The opening track, "Quant La Doulce Jouvencelle," from the celebrated Canonici 213 manuscript, shows off the duo's abilities, with lute and soprano; lute, soprano and tenor; and lute alone taking turns. This chanson, from the same massive tome that includes many pieces by Dufay and Binchois, is anonymous but is in much the same vein as those two masters, with graceful melody enlivened by angular rhythms in an open, transparent texture.
The title track, "Le Souvenir de Vous" by Robert Morton, begins as a lute solo before the chanson proper. The leisurely pace and gentle, unforced performance suits both the music and the ensemble well.
As appealing as this disc is, I came away wanting more. Binchois, seemingly the perfect composer for the duo and an
exemplar of the Burgundian chanson tradition, is only heard once, on "Pour Prison." Dufay, the leading composer of the 15th century, is a little better served with three chansons, but one is a lute solo and the others are perhaps the most-often performed of his 90-odd chansons: "Se la Face ay Pale" and "Adieu Ces Bons Vins." With a total time of just 37:43, it seems the addition of several more chansons by these masters, or more of the many fine anonymous works from the repertoire, would have rounded out the disc nicely.
San Francisco Classical Voice June, 2006
By KANEEZ MUNJEE
Many people seemed to observe that this year's Berkeley Festival and Exhibition was somewhat smaller in scale than previous years' festivals had been, and that audiences too were smaller than in years past. Yet the festival's offerings were met with great enthusiasm, and the conversations I overheard while walking from concert to concert unvaryingly described delightful and transcendent experiences.
The duo Asteria - Sylvia Rhyne, soprano; Eric Redlinger, lute and tenor - captivated their audience on the evening of June 9 at Hertz Hall with a program of largely Burgundian chansons, with a few sacred and English pieces offered, as well. Asteria was largely unknown before winning Early Music America's medieval/Renaissance music competition in 2004, but from the audience's reception on Friday, it is unlikely that they will remain unknown for long.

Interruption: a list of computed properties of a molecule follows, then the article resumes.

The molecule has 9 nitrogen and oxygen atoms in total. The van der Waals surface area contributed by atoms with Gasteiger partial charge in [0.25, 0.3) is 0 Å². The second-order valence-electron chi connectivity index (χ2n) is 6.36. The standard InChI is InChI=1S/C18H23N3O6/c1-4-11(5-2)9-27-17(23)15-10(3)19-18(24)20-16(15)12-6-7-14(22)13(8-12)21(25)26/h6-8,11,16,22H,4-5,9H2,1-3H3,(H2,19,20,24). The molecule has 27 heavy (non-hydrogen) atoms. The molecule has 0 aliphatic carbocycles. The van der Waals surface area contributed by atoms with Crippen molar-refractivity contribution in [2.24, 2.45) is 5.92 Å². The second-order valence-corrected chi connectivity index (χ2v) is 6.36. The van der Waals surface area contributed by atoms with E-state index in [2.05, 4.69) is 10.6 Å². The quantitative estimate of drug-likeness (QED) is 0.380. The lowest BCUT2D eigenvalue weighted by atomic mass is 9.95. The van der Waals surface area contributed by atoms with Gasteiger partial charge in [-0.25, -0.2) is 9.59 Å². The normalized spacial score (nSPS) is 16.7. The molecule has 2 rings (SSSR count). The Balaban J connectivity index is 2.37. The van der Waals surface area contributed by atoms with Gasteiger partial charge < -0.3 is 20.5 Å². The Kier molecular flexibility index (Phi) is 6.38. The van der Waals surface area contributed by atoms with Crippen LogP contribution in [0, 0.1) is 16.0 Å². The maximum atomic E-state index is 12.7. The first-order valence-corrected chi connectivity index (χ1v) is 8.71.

The duo Asteria
The two performers offer different strengths: Rhyne has had an international career in musical theater, and she uses her acting abilities to bring the texts to life. Her voice is beautifully nuanced and works well for this repertoire. Redlinger has a soft and gentle voice, supportive but not obtrusive. His lute playing is delicately finessed, and his knowledge of the period and repertoire immense, as he showed when he spoke about their encore piece, Languir me fais by Sermisy. Together, Rhyne and Redlinger give a sensitive and heartfelt rendering of these chansons, connecting intimately with each other and with the audience, using pianos for dramatic effect, and varying their "instrumentation" so that some pieces have lute introductions and some have only one singer.